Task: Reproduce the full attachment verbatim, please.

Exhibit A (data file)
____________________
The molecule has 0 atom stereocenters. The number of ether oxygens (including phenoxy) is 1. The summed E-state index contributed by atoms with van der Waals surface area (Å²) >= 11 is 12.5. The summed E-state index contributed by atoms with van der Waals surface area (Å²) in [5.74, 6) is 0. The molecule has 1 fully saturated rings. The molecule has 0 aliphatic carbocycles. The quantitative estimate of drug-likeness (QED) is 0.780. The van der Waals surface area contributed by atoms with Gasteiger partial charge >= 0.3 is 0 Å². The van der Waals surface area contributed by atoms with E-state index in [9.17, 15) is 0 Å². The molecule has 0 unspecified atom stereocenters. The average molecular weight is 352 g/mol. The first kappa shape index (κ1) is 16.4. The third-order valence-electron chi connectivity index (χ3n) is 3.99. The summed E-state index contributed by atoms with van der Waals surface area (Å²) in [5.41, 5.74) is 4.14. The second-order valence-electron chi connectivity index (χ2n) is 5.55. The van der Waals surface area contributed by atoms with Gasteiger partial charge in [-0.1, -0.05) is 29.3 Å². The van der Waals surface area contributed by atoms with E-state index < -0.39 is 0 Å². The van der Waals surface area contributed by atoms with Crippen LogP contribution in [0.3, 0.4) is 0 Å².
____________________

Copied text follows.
The molecule has 0 atom stereocenters. The number of ether oxygens (including phenoxy) is 1. The summed E-state index contributed by atoms with van der Waals surface area (Å²) >= 11 is 12.5. The summed E-state index contributed by atoms with van der Waals surface area (Å²) in [5.74, 6) is 0. The molecule has 1 fully saturated rings. The molecule has 0 aliphatic carbocycles. The quantitative estimate of drug-likeness (QED) is 0.780. The van der Waals surface area contributed by atoms with Gasteiger partial charge >= 0.3 is 0 Å². The van der Waals surface area contributed by atoms with E-state index in [9.17, 15) is 0 Å². The molecule has 0 unspecified atom stereocenters. The average molecular weight is 352 g/mol. The first kappa shape index (κ1) is 16.4. The third-order valence-electron chi connectivity index (χ3n) is 3.99. The summed E-state index contributed by atoms with van der Waals surface area (Å²) in [5.41, 5.74) is 4.14. The second-order valence-electron chi connectivity index (χ2n) is 5.55. The van der Waals surface area contributed by atoms with Gasteiger partial charge in [-0.1, -0.05) is 29.3 Å². The van der Waals surface area contributed by atoms with E-state index < -0.39 is 0 Å². The van der Waals surface area contributed by atoms with Crippen LogP contribution in [0.3, 0.4) is 0 Å².